Although you can use the Internet to find a vast range of documents (newspaper articles, magazine articles, letters, photographs, documentaries, &c), from just about every conceivable historical era, it's important to understand that documents created before 1995 were probably not distributed through the World Wide Web. It's more likely they were sent through the mail, sold at a newsstand, distributed freely at a street corner, broadcast over a television network, and so forth.
Google sometimes makes it difficult to understand the differences between kinds of publications--differences that would often have been more obvious to a contemporary reader. For example, one probably wouldn't have picked up the Berkeley Barb in the same sorts of places as the the Los Angeles Times. For this assignment, you will need to understand what distinguishes different kinds of publications, and library resources can make it easier to do so.
Finally, when using Google, it can be difficult to sift different points of view, since Google organizes search results by relevance, not by criteria like place of publication, circulation size, intended audience, or political orientation. This article, Confrontation at Nahr-El-Bared, from the publication Free Palestine (October, 1969, p.6), would be even harder to find through Google, since it hasn't yet been digitized, and even if it had been, you might spend a lot of time sifting through more "popular" articles before uncovering it.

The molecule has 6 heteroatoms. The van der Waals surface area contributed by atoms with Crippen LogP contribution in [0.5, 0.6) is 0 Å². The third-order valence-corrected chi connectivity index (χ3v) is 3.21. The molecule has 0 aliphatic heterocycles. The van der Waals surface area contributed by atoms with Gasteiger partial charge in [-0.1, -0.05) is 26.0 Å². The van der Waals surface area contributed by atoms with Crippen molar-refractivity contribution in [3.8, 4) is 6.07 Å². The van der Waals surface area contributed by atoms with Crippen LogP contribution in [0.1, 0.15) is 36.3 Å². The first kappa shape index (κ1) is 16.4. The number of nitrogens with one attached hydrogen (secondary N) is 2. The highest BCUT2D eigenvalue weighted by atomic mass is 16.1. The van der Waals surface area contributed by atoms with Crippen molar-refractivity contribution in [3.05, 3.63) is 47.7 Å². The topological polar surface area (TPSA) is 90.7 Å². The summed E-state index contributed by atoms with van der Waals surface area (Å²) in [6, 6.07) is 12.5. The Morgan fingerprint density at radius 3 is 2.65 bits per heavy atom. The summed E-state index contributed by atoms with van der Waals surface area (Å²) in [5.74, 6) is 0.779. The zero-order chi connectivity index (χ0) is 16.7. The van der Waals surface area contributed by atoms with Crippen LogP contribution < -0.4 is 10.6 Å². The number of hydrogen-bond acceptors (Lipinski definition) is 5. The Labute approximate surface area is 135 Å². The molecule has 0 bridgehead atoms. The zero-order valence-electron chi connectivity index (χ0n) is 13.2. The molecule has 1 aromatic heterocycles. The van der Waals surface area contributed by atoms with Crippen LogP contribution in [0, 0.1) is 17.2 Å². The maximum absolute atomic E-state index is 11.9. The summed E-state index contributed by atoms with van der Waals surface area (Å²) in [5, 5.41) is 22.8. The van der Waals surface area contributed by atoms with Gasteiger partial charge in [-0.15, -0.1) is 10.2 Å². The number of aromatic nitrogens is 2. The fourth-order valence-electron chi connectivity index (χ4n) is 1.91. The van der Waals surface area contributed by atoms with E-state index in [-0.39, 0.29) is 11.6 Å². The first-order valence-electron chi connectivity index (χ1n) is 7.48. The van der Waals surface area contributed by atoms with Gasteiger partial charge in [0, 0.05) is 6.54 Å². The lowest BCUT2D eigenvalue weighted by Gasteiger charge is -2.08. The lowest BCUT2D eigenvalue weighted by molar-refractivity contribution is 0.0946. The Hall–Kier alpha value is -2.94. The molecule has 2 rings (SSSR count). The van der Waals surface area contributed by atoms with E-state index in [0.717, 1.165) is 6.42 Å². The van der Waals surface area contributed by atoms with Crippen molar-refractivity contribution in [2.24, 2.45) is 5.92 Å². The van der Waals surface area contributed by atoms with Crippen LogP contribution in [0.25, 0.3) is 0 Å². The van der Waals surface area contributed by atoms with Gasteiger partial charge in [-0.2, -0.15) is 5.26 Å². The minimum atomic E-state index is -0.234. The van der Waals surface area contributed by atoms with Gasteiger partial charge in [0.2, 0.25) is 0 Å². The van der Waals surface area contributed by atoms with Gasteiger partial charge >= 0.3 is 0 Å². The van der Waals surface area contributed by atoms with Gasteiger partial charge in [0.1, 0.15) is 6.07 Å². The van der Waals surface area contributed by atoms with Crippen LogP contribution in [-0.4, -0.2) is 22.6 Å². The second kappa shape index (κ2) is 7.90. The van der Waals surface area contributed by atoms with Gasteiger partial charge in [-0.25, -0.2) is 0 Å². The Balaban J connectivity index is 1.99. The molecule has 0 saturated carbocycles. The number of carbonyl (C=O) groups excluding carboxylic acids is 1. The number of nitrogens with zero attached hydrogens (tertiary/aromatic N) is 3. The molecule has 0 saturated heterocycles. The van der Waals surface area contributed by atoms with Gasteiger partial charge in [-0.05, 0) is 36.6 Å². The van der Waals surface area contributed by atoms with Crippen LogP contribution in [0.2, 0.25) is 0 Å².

The best place to begin finding newspapers in the Library is our guide to Finding Newspapers. This guide includes information on finding newspaper articles in all formats (more than just online!), as well as a section on the Alternative Press.
Reader's Guide Retrospective. Identifies articles from popular magazines through 1982. Most of these articles will be from magazines that have not yet been digitized, so you'll need to use the Library's Online Catalog to locate the magazines.
Academic Search Premier. Access to journals and magazines, 1984-present.
The Nation. Online version (1865-present) of the influential, liberal newsweekly.
The Economist. Online version (1843-2003) of the influential, British newsweekly.
American History in Video. The title of this collection is a little misleading, as it includes dozens of newsreels on events in world history, including Israel.
The Sixties: Primary Documents and Personal Narrative, 1960-1974. The focus of this collection is the United States, but it includes significant coverage of Israel.
ArtStor. Large collection of images, including photojournalism.